What to do When Your House-Trained Dog Starts Having Accidents in the House
Sooner or later, accidents happen. The Porch Potty Community is here to the rescue with sound and proven advice.
We’ve all been there. You wake up thirsty in the middle of the night, sleepily trudge to the kitchen for a glass of water and then…you step in a puddle of something. Flipping on the light and blinking, you see Dodger staring at you, looking guilty as ever, and you know immediately what that something was.
It’s inconvenient, frustrating, and quite frankly, gross.
Dodger’s two years old! His house-training days are far behind you, or so you thought.
Before you give Dodger a piece of your mind, hold on a minute. When a fully house-trained dog begins having accidents in the house, there’s a reason.
We’ve asked our Porch Potty Community what they do when their pampered pooch starts soiling the house out of the blue. Here are our tip picks for advice:
- Don’t punish your dog. Ironic that our first “to do” is actually a “to don’t”, but it deserves the spotlight as you could very well make things far worse than it already is. Dogs do not remember events like we do. That “guilty look” isn’t his sheepish remorse, he’s merely sensing your irritation with no idea why it’s there. Scolding, rubbing their nose in the mess, or angrily sending them to their kennel does nothing but teaches them to fear your irrational (to them) mood swings.
- Rule out any health problems. There are many medical reasons why Dodger suddenly can’t seem to be trusted indoors. Urinary tract infections, kidney disease and new medications are just a few that could result in a loss of control over elimination. Make an appointment with your vet to rule out any of these conditions.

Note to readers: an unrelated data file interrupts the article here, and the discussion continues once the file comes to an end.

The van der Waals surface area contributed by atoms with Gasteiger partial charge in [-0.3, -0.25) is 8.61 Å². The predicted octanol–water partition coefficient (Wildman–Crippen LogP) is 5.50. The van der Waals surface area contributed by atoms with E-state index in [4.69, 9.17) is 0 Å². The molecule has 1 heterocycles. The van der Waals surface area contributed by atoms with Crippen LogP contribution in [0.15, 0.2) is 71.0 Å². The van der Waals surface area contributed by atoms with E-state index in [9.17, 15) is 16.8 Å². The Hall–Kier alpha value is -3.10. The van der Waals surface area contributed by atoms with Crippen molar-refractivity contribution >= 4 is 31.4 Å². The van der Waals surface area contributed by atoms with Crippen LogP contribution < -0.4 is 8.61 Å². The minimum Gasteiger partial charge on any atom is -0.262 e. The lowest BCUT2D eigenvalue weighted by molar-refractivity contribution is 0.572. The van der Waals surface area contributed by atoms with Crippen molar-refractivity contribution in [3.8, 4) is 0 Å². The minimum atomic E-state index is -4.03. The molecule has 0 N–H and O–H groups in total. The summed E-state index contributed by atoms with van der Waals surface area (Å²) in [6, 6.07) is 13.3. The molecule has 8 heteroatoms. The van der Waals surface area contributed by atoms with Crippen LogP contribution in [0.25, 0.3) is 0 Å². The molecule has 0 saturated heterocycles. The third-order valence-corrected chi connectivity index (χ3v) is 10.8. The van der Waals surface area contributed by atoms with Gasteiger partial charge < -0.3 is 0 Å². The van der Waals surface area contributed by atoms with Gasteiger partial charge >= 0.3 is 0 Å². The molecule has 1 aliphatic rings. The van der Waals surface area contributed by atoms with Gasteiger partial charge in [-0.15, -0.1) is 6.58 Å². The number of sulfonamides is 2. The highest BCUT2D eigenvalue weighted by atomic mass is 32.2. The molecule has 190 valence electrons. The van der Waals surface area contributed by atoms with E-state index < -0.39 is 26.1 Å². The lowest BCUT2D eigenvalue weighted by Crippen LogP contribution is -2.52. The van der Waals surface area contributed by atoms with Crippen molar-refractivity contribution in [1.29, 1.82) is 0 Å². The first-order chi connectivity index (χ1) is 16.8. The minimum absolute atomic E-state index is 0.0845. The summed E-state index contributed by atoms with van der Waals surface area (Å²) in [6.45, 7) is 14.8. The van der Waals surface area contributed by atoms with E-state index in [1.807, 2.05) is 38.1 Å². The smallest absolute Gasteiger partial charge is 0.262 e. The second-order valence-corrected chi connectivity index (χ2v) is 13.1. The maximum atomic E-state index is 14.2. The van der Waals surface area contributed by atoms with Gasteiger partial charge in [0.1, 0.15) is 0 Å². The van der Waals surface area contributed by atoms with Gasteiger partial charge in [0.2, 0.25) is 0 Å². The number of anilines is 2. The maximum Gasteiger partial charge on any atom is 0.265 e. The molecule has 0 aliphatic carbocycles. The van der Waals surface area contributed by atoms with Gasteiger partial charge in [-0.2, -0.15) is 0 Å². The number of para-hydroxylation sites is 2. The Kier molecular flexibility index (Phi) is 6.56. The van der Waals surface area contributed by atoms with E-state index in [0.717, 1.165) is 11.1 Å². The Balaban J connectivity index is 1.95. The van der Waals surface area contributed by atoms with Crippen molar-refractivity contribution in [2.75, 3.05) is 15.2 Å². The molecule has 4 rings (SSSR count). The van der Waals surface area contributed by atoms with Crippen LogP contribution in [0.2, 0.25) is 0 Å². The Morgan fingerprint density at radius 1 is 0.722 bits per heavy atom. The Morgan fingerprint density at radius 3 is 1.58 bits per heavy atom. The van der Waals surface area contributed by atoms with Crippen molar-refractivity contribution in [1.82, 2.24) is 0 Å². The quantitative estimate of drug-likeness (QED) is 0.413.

- Check the ingredients of your dog food. Dogs, just like people, can have food intolerances whether from the start or developed over time. Take a close look at the ingredients to see if there are common allergens that might be upsetting Dodger’s stomach. Some possible offenders: soy, wheat, preservatives, corn syrup and corn to name a few.
- Identify sources of stress. Dogs thrive in predictability and routine. Moving, major life developments (a new boyfriend, baby, sudden changes in your work schedule), can stress Dodger out to the point of having accidents in the home. Do not mistake this stress as “trying to get back at you” or “being jealous of a new baby/boyfriend/roommate”. The canine mind does not work that way. Stress is simply that, stress.
- Thoroughly clean old spots where accidents have happened with an enzymatic cleaner. Odor causing proteins from urine and feces stick around a lot longer than we can detect with human noses. However, Dodger knows every spot in the house that has been soiled, triggering his natural tendency to be drawn to the same place to relieve himself again. A product like TURFtastic breaks down those proteins at an enzymatic level, so that even Dodger can’t tell where his favorite spots were!
If all else fails, and you can’t identify a source for this new, unsavory behavior, download our free training guide: The H.A.B.I.T. Technique. It may be time to revisit some back to basics techniques to remind Dodger that a clean home is a happy home.
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